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Retail investors buy half of Treasury’s P150-B RTBs


12:24 AM August 20th, 2013

August 20th, 2013 12:24 AM

Nearly half of the P150 billion in retail treasury bonds (RTBs) sold recently by the government was bought by individuals, indicating more Filipinos are appreciating the value of investing.

This was announced Monday by the Bureau of the Treasury, which noted that 49 percent or P73.5 billion of the RTBs issued was sold to individual investors. This was a marked improvement from previous years when institutional investors bought the bulk of the RTBs issued by the government.

The Treasury added that total retail buyers of the RTBs accounted for 65 percent or P97.5 billion of all the securities sold.

Based on the government’s official definition, “retail investors” are individuals and entities that are not categorized as government-owned, investment houses, banks or securities dealers.

Prior to the sale of the RTBs, which ran from July 30 to Aug. 12, Treasury issued a directive to securities dealers that at least 20 percent of the bonds should be sold to individual investors and at least 50 percent to retail investors.

National Treasurer Rosalia de Leon said the government was pleased that the 20- and 50-percent thresholds were exceeded.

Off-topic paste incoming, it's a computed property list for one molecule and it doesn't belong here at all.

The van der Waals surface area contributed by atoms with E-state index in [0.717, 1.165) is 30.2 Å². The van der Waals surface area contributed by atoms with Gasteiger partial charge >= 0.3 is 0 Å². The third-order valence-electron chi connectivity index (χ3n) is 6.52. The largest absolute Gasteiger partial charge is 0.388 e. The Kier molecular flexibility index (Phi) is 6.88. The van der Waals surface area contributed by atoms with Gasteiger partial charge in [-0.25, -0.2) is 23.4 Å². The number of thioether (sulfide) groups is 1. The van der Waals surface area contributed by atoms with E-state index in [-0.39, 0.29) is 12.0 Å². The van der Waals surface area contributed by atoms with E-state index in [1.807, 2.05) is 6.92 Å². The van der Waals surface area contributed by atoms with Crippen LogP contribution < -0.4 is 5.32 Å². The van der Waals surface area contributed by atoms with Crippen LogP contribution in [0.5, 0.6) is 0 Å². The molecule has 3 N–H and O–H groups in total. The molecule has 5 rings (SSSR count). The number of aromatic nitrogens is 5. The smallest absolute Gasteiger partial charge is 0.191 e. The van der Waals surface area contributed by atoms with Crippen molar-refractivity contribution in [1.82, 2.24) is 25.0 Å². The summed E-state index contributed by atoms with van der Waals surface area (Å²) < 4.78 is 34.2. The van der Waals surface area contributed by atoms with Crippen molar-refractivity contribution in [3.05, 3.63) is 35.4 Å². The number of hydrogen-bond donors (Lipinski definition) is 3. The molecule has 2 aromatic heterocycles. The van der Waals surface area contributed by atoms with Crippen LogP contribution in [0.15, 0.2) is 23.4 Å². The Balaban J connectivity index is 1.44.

“This RTB offering gives ordinary Filipinos the investment opportunity to participate in the debt market and raise their savings and investment consciousness,” De Leon said in a statement.

The directive was meant to promote the habit of investing among Filipinos, De Leon said, pointing out that aside from raising money for the government, another key objective of the sale of RTBs was to encourage Filipino individuals to invest.

Unlike regular bonds, RTBs are fit for individuals and small corporate investors because the minimum investment required is only P5,000.

The RTBs sold carried a 10-year maturity and fetched a coupon rate of 3.25 percent a year.

The debt paper attracted substantial demand, with the bids during the price-setting auction on July 30 reaching P279 billion. The government set the minimum amount it aimed to raise from the sale of the securities at only P30 billion.

During the price-setting auction, the government already sold P100 billion of the securities. It then sold another P50 billion throughout the remaining days of the offer period, bringing the total to P150 billion. Michelle V. Remo

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